Organisms living in aerobic environments require mechanisms which prevent or limit damage to cellular components by reactive oxygen species; these species arise from the incomplete reduction of oxygen during respiration or from exposure to external agents such as light, radiation, redox-cycling drugs or stimulated host phagocytes. A variety of enzymatic and nonenzymatic systems have evolved within living organisms to counter such damage. In bacteria such as Salmonella typhimurium and Escherichia coli, expression of a set of antioxidant enzymes is controlled in a coordinate fashion by an oxidation- reduction-sensitive regulatory protein, OxyR. Using a high-expression OxyR mutant of S. typhimurium, a novel enzymatic activity responsible for the NAD(P)H-linked reduction of toxic organic hydroperoxides was discovered. This alkyl hydroperoxide reductase (AhpR), which is the focus of studies in my laboratory, was subsequently shown to be separable into two protein components, designated AhpF and AhpC. AhpF is an FAD-containing protein related to another well- characterized flavoprotein, thioredoxin reductase, and catalyzes the transfer of electrons from NAD(P)H to AhpC. The smaller AhpC protein is without a chromaphoric cofactor and serves directly as the peroxide-reducing component (homologues of AhpC are widespread in biological systems and have been designated "peroxiredoxins"). Our studies of the catalytic mechanism of AhpR indicate that both component proteins operate through cycling of protein- derived cystine disulfides between oxidized (disulfide) and reduced (dithiol) states. Anaerobic titrations of each protein with reductants have confirmed the presence and essentiality of three redox centers in AhpF (one FAD and two disulfide centers) and one redox-active disulfide center per monomer in AhpC (Poole, 1996; Poole, Godzik, et al, 2000). We have also shown that an unusual oxidized cysteine derivative, cysteine-sulfenic acid (Cys-SOH), is generated transiently through direct oxidation of Cys46, one of the two cysteine residues of AhpC, by the hydroperoxide substrate (Ellis & Poole, 1997a & b). Related oxidized cysteine derivatives have been identified in the two other known heme- and metal-independent peroxide reductases (NADH peroxidase and glutathione peroxidases) and may play a role in signal transduction by the OxyR protein itself.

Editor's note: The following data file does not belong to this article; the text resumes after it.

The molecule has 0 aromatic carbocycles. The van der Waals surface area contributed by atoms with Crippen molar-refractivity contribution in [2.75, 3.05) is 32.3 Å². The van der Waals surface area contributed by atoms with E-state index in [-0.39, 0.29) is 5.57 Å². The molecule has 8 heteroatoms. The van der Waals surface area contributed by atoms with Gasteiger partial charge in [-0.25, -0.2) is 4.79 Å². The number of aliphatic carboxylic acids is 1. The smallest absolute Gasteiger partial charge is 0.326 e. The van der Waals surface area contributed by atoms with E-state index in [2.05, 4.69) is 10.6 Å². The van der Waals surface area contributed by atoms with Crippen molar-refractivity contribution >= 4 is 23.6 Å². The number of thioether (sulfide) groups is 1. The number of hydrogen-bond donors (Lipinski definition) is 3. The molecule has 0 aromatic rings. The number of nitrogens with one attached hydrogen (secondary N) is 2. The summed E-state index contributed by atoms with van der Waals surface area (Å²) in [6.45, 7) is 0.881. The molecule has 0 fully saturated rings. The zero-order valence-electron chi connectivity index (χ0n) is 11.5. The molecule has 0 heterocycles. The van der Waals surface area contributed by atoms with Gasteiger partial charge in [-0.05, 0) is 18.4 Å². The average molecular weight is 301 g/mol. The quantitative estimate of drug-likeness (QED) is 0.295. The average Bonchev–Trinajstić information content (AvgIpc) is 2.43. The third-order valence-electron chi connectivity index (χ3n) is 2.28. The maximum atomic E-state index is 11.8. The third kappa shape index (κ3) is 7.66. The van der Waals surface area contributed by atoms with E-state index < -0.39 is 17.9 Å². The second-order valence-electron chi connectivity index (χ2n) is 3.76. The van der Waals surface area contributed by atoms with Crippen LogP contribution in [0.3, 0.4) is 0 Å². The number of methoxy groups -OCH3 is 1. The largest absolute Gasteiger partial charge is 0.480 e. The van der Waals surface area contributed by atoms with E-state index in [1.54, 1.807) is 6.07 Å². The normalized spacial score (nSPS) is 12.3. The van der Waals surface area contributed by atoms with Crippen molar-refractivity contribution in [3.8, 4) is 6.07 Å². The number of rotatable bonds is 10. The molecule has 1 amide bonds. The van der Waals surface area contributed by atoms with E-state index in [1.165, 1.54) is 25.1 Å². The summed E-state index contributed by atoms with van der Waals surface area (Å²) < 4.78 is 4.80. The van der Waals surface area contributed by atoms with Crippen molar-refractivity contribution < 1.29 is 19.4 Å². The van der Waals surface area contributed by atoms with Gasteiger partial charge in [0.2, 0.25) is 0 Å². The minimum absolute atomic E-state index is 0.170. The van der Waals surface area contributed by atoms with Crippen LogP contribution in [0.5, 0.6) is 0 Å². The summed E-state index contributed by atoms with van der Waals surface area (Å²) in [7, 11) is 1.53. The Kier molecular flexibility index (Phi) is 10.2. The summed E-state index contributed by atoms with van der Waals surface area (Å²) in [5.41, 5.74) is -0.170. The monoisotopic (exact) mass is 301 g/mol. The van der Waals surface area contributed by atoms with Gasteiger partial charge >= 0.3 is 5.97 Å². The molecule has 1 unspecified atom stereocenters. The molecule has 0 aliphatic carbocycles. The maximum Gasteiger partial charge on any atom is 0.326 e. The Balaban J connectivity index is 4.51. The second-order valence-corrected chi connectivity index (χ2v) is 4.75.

Studies of the structural and chemical bases for the enzymatic functions of AhpF and AhpC involve a wide range of biochemical techniques. Site-directed and PCR-based mutagenesis experiments have been designed to address specific structure-function questions. Characterization of native and mutant proteins involve enzymological techniques, such as spectral titrations and rapid reaction kinetic measurements, protein chemistry methodology to define cysteine content and redox status, and structural work, which includes protein crystallization and analytical ultracentrifugation.